Greater than 50 percent of women faculty and 20-50 percent of women students encounter or experience sexually harassing conduct in academic science, engineering, and medicine (Academies Report 65) and women with multiple societal identities targeted for bias experience harassment at even greater rates (p. 44-46).
Recognizing sexual harassment as a barrier to excellence, the newly launched Societies Consortium on Sexual Harassment in STEMM is a collective act of leadership and accountability—53 societies strong and counting—to advance inclusion and success of all talent in science, technology, engineering, mathematics, and medical (STEMM) fields. Collective efforts on this scale don’t happen often (the full press release can be read here).
By bringing together academic and professional societies of every size and […]
January 31, 2019 | Chronicle.com
By Nell Gluckman
If part of the intent of the recent affirmative-action lawsuits brought against universities was to send a chill through admissions offices, it doesn’t seem to be working. Most of the discussion at a conference here this week on race and admissions was about how to do a better job bringing underrepresented minority students to campuses, not about whether it can be done at all.
“We do have to be creative about solutions on equity,” said Stella M. Flores, an associate dean and associate professor at New York University.
Read the full article at Chronicle.com.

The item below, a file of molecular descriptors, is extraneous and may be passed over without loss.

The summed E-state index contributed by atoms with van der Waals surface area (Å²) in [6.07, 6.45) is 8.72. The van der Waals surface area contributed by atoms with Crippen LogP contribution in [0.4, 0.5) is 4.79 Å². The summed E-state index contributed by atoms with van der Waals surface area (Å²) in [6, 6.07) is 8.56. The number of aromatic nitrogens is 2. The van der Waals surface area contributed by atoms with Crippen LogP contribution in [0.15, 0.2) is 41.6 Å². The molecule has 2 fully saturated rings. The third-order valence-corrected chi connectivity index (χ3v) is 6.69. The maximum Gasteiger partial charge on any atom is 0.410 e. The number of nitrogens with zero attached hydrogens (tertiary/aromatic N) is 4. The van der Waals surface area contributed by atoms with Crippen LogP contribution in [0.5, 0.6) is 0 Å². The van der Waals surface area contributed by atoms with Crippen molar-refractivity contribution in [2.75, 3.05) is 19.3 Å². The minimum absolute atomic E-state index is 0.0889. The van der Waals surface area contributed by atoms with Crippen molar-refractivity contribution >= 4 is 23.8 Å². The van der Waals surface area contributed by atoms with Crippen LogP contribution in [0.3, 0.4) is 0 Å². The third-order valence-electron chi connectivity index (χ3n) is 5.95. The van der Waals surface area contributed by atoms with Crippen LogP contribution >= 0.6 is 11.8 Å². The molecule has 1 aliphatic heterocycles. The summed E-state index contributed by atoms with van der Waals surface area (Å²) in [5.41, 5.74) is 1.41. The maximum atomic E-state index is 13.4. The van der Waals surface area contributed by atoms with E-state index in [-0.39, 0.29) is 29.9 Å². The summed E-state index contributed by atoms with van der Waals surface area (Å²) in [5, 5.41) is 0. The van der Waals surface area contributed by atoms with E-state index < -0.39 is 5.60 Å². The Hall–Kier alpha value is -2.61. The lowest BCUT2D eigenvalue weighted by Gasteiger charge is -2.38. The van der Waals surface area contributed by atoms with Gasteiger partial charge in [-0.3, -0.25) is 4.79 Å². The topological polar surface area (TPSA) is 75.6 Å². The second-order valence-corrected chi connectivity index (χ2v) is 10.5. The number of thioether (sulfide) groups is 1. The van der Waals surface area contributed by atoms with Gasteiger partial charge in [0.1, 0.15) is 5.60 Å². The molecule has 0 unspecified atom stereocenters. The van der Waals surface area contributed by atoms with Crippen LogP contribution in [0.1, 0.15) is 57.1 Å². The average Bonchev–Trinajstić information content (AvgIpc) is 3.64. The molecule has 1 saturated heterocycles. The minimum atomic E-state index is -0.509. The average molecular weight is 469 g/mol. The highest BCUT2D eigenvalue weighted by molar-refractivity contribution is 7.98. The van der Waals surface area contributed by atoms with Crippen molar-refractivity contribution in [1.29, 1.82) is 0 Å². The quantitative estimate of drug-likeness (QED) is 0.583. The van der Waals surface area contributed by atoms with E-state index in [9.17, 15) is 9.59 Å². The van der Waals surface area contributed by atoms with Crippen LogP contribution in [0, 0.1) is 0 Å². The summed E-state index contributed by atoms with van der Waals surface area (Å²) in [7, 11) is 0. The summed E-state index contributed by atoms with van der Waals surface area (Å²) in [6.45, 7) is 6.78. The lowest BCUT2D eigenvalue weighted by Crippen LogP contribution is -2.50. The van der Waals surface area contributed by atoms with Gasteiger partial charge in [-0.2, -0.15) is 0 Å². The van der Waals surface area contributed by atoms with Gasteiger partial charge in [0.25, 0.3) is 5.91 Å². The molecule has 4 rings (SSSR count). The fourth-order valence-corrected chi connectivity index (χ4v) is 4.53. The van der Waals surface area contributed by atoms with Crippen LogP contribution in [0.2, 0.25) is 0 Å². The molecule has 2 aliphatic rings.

The Every Student Succeeds Act (ESSA), which passed in December 2015, laid the groundwork for two significant shifts in education reform in that it (1) shifted significant authority and responsibility for designing key education systems from the federal level to states and districts; and (2) prioritized college and career ready outcomes for all students – allowing for a broader focus than the strictly academic nature of its predecessor, the No Child Left Behind Act (NCLB) – and required that all systems be aligned toward those outcomes.Read more...
The new academic year is now well upon us with the return of hundreds of thousands of students to college this fall. And it’s a time unlike any in recent memory. The nation’s political divide is stark and conspicuous on campuses across the country where protests centering on issues of race, religion and free speech are rampant.Read more...
The Magic of College and Career Ready Approaches for Greater Equity, and 20 Ways to Advance Them through ESSA
Does the state set a clear “North Star” of the full array of college and career ready knowledge and skills through rigorous standards, goals, and high quality assessments? Does the state have multiple accountability measures, data reporting, and deeper diagnostic review processes that surface fuller college and career ready knowledge and skills, informed by things like performance assessments and portfolios across many subject areas, school climate measures, and accelerated coursework? Do the state’s school improvement strategies and direct student services priorities foster, for each and every student, the full range of college and career readiness and opportunities for them to direct and personalize their own learning?Read more...
Welcome to the new website of EducationCounsel. We are excited to share our work with visitors and to highlight the important activities of our partners. Each day we work to improve education and close the achievement gap, focusing on building systems of quality that are available to all from early childhood through higher education.Read more...